The new intimacy
Brainy Gamer Podcast - Episode 35, pt. 1

The Catherine masquerade


One refrain typically overwhelms all others when we talk about narrative games. Give us something different. In my own case, it’s Give me something truthful. In a critical environment where genre blends and formula tweaks are hailed as major advances in game design, a thematically ambitious title that genuinely challenges conventions and boundaries deserves special attention. Catherine is not that game, but it comes tantalizingly close.

Catherine masquerades as a sexually edgy interactive experience, and Atlus’s promotion, box art, and collector’s edition (Destructoid called it “wanktastic”) collectively send the message that Catherine is a naughty, wink-wink little game. It isn’t. I wish it were. Maybe Atlus lost its nerve, or maybe its designers never intended to cross certain boundaries of 'taste.'

I generally try to avoid taking a game to task for what it isn’t, but it’s hard not to see Catherine as a missed opportunity to navigate territory few games have explored. The potential is there. The game is remarkably effective at plunging the player into the subconscious of its protagonist, deeper than most games have delved. (The Darkness comes to mind as a notable exception.)

Vincent is one messed up dude, as are nearly all the men presented as NPCs. To Catherine’s credit, it shows us male characters we seldom see in games - vulnerable, damaged, self-loathing - all gathered in a freakish final-exam-nightmare purgatory. “Why am I constantly hurting the one I love?” wonders one NPC. Another ponders whether he should answer the test questions honestly, or choose the “right answer” - a dilemma reflected in the player’s experience choosing Vincent’s answers throughout the game.

Katherine The game features a series of hallucinatory images - metaphorical personifications of Vincent’s fears and insecurities - that help us see the world from inside his head. Sadly, this imagery feels curiously restrained for a game that stakes out the psycho-sexual territory Catherine seems to want to inhabit.

Catherine presents a Madonna/Whore dichotomy faced by Vincent, a shiftless, self-absorbed, 32-year-old heterosexual man torn between two women inexplicably drawn to him: Katherine (security, responsibility, parenthood) and Catherine (freedom, spontaneity, sex with no strings).

At times, Catherine flirts with adventurous material. Such a moment occurs when Vincent’s phone vibrates as Katherine is talking to him about taking a maternity leave. She's talking about a vitally important subject...but that phone just keeps buzzing. It’s a deliciously staged moment - awkward but tantalizing for Vincent. Is it Catherine calling? Has she sent another nasty photo of herself? Why am I so tempted to take this call, even as Katherine is reaching out to me? Why do I hate myself for even thinking this way?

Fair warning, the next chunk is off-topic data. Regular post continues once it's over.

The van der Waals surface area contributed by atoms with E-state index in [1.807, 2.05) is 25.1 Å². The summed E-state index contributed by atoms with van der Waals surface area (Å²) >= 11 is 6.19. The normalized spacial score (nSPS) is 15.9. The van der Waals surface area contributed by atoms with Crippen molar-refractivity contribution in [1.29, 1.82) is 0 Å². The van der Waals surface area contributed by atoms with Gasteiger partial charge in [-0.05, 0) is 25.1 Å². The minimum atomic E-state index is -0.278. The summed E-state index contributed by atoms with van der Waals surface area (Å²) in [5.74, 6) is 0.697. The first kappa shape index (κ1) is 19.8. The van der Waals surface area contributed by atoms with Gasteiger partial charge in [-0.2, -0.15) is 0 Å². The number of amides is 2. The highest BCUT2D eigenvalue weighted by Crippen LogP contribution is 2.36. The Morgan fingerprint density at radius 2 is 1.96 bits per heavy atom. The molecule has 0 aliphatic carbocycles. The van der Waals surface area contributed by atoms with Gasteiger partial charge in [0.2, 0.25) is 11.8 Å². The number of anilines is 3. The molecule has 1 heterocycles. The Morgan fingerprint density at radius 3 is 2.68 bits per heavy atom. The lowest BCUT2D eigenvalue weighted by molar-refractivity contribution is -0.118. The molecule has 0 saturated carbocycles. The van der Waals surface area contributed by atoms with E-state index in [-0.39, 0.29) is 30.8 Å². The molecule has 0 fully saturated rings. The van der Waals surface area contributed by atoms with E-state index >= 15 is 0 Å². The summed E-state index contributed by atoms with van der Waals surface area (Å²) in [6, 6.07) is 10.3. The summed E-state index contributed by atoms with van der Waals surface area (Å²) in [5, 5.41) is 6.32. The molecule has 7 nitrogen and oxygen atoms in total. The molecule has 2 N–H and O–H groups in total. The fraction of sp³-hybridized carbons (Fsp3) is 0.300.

Gradually, a cacophony of voices fills Vincent’s head as he tunes Katherine out. The thrill of the hunt collides with the fear of commitment. A whirr of thoughts and desires spin through his feverish mind, and just when you think something interesting may emerge from this chaos, the game bails Vincent out of the situation and the scene abruptly ends. This pattern is repeated at various key moments throughout the game.

We routinely denigrate cutscenes because they function as shortcuts to outcomes that might have been more richly realized through interactivity. Catherine’s cutscenes are more effective because they lead the player to make choices that significantly impact Vincent’s path through the game. Those of us with a special fondness for JRPGs have made our peace with a brand of interactivity that encourages replays to produce different outcomes. Catherine has a total of eight endings, branching from three central narratives. These endings differ wildly, and it’s fun to discover just how wide the gaps among them are.

Vincent Unfortunately, prime moments for player choice - situations that might lead one to fully explore Vincent’s darker desires - are off the table. Catherine teases an experience untethered from societal norms - and it offers an ending that liberates Vincent from all traditional mores - but the road to that outcome curves around all the best views. Games can provide safe places to explore our fantasies, but Catherine only lets us look out the window as they pass by.

I’ll leave it to others to analyze Catherine’s ‘gameplay’ elements. The question posed by its designers: “Can Vincent overcome all the blocks in his life?” creates an opportunity for action-puzzle sequences that strain to maintain their metaphorical relevance.

For the first hour or two, the story/play connection feels sound and occasionally even inspired. Sadly, the difficulty spikes unreasonably high, and the metaphor grows stale. Vincent keeps climbing - and reaching the top of each section imparts a feeling of victory - but these nightmare sequences soon begin to feel like filler material.

Catherine points at the potential for games to explore (responsibly) ‘off-limits’ sexual and psychological elements of human behavior, and it boldly allows the player to chart a course for Vincent that takes him to an M-rated destination. Perhaps another game will make the journey itself a playable fantasy.